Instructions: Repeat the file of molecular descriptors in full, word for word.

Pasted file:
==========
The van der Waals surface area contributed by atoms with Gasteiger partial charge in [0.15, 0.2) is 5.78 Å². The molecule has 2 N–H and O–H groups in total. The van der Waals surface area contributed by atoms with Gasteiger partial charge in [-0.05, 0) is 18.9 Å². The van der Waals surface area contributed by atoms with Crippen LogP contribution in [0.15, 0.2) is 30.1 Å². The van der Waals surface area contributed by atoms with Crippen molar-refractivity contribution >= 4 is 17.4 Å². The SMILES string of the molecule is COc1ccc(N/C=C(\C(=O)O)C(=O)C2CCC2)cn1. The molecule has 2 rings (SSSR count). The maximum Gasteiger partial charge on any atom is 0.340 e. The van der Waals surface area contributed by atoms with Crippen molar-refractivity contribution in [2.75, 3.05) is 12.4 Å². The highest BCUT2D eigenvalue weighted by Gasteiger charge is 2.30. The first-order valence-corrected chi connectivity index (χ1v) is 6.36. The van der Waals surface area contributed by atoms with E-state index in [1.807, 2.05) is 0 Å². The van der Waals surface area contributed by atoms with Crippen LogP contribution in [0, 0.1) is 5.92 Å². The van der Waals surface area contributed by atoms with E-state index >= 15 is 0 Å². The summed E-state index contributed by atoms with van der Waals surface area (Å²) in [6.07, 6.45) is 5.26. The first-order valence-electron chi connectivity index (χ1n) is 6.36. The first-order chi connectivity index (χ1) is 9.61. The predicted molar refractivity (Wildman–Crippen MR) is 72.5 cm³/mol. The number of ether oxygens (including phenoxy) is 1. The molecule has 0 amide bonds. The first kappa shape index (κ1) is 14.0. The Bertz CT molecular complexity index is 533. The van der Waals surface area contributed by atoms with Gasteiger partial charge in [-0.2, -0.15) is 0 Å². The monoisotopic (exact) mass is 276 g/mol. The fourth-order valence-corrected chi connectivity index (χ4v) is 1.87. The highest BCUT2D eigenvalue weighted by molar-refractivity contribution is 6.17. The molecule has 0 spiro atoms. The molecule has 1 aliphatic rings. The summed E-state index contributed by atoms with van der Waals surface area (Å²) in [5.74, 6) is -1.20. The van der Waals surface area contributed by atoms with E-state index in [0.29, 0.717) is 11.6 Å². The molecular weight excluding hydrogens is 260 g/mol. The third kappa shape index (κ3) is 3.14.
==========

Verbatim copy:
The van der Waals surface area contributed by atoms with Gasteiger partial charge in [0.15, 0.2) is 5.78 Å². The molecule has 2 N–H and O–H groups in total. The van der Waals surface area contributed by atoms with Gasteiger partial charge in [-0.05, 0) is 18.9 Å². The van der Waals surface area contributed by atoms with Crippen LogP contribution in [0.15, 0.2) is 30.1 Å². The van der Waals surface area contributed by atoms with Crippen molar-refractivity contribution >= 4 is 17.4 Å². The SMILES string of the molecule is COc1ccc(N/C=C(\C(=O)O)C(=O)C2CCC2)cn1. The molecule has 2 rings (SSSR count). The maximum Gasteiger partial charge on any atom is 0.340 e. The van der Waals surface area contributed by atoms with Crippen molar-refractivity contribution in [2.75, 3.05) is 12.4 Å². The highest BCUT2D eigenvalue weighted by Gasteiger charge is 2.30. The first-order valence-corrected chi connectivity index (χ1v) is 6.36. The van der Waals surface area contributed by atoms with E-state index in [1.807, 2.05) is 0 Å². The van der Waals surface area contributed by atoms with Crippen LogP contribution in [0, 0.1) is 5.92 Å². The van der Waals surface area contributed by atoms with E-state index >= 15 is 0 Å². The summed E-state index contributed by atoms with van der Waals surface area (Å²) in [6.07, 6.45) is 5.26. The first-order valence-electron chi connectivity index (χ1n) is 6.36. The first-order chi connectivity index (χ1) is 9.61. The predicted molar refractivity (Wildman–Crippen MR) is 72.5 cm³/mol. The number of ether oxygens (including phenoxy) is 1. The molecule has 0 amide bonds. The first kappa shape index (κ1) is 14.0. The Bertz CT molecular complexity index is 533. The van der Waals surface area contributed by atoms with Gasteiger partial charge in [-0.2, -0.15) is 0 Å². The monoisotopic (exact) mass is 276 g/mol. The fourth-order valence-corrected chi connectivity index (χ4v) is 1.87. The highest BCUT2D eigenvalue weighted by molar-refractivity contribution is 6.17. The molecule has 0 spiro atoms. The molecule has 1 aliphatic rings. The summed E-state index contributed by atoms with van der Waals surface area (Å²) in [5.74, 6) is -1.20. The van der Waals surface area contributed by atoms with E-state index in [0.29, 0.717) is 11.6 Å². The molecular weight excluding hydrogens is 260 g/mol. The third kappa shape index (κ3) is 3.14.